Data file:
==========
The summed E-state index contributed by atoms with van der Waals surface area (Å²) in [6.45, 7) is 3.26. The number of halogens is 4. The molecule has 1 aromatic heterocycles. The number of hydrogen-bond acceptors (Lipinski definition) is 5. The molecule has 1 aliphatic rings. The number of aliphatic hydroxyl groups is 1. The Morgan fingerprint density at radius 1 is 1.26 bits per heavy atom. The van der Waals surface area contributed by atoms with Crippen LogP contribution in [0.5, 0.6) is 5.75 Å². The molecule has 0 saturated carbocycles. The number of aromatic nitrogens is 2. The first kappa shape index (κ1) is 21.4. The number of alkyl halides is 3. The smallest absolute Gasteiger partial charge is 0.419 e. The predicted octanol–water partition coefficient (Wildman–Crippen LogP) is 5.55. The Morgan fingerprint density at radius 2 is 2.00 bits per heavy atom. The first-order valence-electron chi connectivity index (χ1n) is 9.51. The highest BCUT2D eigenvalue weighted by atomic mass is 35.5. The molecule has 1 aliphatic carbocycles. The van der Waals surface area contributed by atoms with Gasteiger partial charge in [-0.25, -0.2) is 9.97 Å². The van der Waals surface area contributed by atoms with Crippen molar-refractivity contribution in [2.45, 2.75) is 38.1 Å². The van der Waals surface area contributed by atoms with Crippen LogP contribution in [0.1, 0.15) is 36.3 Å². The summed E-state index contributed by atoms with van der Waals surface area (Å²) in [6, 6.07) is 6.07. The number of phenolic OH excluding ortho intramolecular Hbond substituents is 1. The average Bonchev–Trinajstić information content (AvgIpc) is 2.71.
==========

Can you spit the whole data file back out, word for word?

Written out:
The summed E-state index contributed by atoms with van der Waals surface area (Å²) in [6.45, 7) is 3.26. The number of halogens is 4. The molecule has 1 aromatic heterocycles. The number of hydrogen-bond acceptors (Lipinski definition) is 5. The molecule has 1 aliphatic rings. The number of aliphatic hydroxyl groups is 1. The Morgan fingerprint density at radius 1 is 1.26 bits per heavy atom. The van der Waals surface area contributed by atoms with Crippen LogP contribution in [0.5, 0.6) is 5.75 Å². The molecule has 0 saturated carbocycles. The number of aromatic nitrogens is 2. The first kappa shape index (κ1) is 21.4. The number of alkyl halides is 3. The smallest absolute Gasteiger partial charge is 0.419 e. The predicted octanol–water partition coefficient (Wildman–Crippen LogP) is 5.55. The Morgan fingerprint density at radius 2 is 2.00 bits per heavy atom. The first-order valence-electron chi connectivity index (χ1n) is 9.51. The highest BCUT2D eigenvalue weighted by atomic mass is 35.5. The molecule has 1 aliphatic carbocycles. The van der Waals surface area contributed by atoms with Gasteiger partial charge in [-0.25, -0.2) is 9.97 Å². The van der Waals surface area contributed by atoms with Crippen molar-refractivity contribution in [2.45, 2.75) is 38.1 Å². The van der Waals surface area contributed by atoms with Crippen LogP contribution in [0.1, 0.15) is 36.3 Å². The summed E-state index contributed by atoms with van der Waals surface area (Å²) in [6, 6.07) is 6.07. The number of phenolic OH excluding ortho intramolecular Hbond substituents is 1. The average Bonchev–Trinajstić information content (AvgIpc) is 2.71.